July 5

The Basics of Portrait Photography

The Basics of Portrait Photography 

So you want to start taking portraits, huh? 

Well youʼve come to the right place! Portraiture has been a mainstay in photography for as long as the art has existed. One of the earliest known portraits is from 1839 or 1840, taken by John William Draper of his sister Dorothy Catherine Draper.

Photography portraits can cover a wide range of mediums, for the typical posed portraits taken at a photostudio, to headshots for your LinkedIn account, to the extremely popular street and fashion portraits that have taken over Instagram. In this blog, we’ll be focusing solely on the latter. 

So, how do you take a good, artistic portrait? Letʼs dive on it! 

Depth of Field 

One thing that all photographers who like to do portraits will agree on, is that having a shallow depth of field is almost essential to creating a good portrait. By having a shallow depth of field (low f.stop), youʼre bringing all of the attention on to your subject. Depending on the time of day and background you have, you might even get some nice bokeh too!


This goes hand-in-hand with depth of field. In order to get that nice, shallow DoF, you need a lens that will give you a nice, low f.stop, so that you arenʼt doing it manually in photoshop (this is an option using something like the Gaussian blur tool, but itʼs not optimal). 

Some of the most popular portrait lenses are 50mm and 85mm lenses, which will give you a nice minimum f.stop of around 1.2-1.8. Personally, I use the Canon 50mm 1.8 as thatʼs what fits my budget, but if youʼre willing to invest more you can get a lens with an even lower f.stop giving you an even more pronounced subject. 

Comfort & Cooperation 

Taking photos of someone is scary, both for the photographer and the subject! My first time going out to take photos with a friend of mine, I was TERRIFIED! I didnʼt want to tell her where to look, how to act, how to pose, and so on. But in order to get some variety out of your photos, you will need more than just having someone staring into the camera and smiling. 

Of course, in order for this to work out, itʼs very important for you as the photographer to ensure your model is comfortable and enjoying their time. Staying patient, reassuring them after youʼve taken a photo, and showing them the photos as you go are great ways to build some trust and comfort there!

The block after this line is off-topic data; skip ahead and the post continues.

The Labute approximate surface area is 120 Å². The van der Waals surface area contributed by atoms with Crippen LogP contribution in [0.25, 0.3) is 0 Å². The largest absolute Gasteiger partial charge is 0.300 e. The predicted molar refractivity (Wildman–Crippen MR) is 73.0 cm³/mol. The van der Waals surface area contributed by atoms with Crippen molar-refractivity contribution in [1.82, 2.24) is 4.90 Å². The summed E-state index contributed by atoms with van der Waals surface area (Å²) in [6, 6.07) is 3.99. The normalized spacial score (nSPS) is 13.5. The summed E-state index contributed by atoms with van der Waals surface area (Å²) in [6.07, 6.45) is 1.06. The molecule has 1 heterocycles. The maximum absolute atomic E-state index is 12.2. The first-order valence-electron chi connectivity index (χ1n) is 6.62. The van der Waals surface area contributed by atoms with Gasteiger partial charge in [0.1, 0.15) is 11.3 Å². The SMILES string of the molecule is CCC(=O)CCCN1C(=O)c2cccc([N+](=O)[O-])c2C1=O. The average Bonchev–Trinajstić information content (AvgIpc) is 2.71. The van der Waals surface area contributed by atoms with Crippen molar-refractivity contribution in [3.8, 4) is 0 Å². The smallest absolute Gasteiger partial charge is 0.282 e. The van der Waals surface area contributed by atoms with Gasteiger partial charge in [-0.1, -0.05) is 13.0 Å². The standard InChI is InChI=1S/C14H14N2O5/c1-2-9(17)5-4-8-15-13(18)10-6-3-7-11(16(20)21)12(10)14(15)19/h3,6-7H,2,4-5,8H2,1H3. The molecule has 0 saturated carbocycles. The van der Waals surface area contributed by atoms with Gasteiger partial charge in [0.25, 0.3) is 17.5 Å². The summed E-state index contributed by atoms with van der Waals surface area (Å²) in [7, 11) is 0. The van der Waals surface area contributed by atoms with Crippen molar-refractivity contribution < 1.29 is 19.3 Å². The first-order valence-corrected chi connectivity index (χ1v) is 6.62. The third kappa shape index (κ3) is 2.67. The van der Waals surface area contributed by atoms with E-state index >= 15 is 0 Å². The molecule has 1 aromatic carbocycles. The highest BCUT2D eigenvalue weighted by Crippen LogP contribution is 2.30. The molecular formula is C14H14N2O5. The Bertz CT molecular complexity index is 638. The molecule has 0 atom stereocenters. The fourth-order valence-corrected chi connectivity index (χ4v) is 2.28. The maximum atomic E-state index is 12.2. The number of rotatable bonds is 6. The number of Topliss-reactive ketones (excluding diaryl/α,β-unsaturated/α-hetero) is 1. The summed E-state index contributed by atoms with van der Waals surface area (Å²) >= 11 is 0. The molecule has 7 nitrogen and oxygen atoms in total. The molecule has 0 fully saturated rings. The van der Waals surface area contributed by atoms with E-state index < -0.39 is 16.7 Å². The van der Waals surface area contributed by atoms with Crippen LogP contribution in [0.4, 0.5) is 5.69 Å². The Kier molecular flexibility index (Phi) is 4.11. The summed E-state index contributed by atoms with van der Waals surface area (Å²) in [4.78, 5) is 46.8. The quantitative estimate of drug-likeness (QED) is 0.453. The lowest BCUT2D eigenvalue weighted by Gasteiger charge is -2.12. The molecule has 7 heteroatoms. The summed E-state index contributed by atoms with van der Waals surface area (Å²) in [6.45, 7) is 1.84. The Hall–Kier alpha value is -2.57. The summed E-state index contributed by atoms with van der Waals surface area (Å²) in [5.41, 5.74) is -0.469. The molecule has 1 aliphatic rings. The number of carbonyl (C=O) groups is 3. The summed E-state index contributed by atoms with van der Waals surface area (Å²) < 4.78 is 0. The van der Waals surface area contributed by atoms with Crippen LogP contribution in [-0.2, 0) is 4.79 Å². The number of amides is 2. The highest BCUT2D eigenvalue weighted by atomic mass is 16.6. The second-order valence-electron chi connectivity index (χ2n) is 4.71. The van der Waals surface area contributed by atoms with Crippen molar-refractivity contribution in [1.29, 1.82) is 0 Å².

Check Your Surrounds 

You donʼt want to be somewhere thatʼs so cluttered that people will be distracted when they view your photo, and you especially donʼt want anything randomly coming out of the top of your subjects head! Feel free to travel to different spots and try new things, but always keep an eye on the overall composition of your shot. 

And finally…. 


Easy enough, right? Not really, but youʼll get there. Trust your instincts and try and do some weird, wacky and creative stuff. Go out at different times, bring out lights, bring out props, try shooting at golden hour, try getting some lens flairs in there, just have fun with it! Thereʼs no better way to make your photos stand out than taking more than just a generic photo of someone standing around smiling. Thereʼs a world of options to explore. Donʼt forget to check out Instagram or Pinterest for some inspiration!

With these tools at your disposal, you should be well on your way to taking beautiful portraits! And donʼt forget to go easy on yourself if youʼre new to it. It takes a lot of time and practice to really get a good feel for your style as a portrait photographer. I promise you though, if you follow these tips and practice, it WILL come! 

Good luck! 


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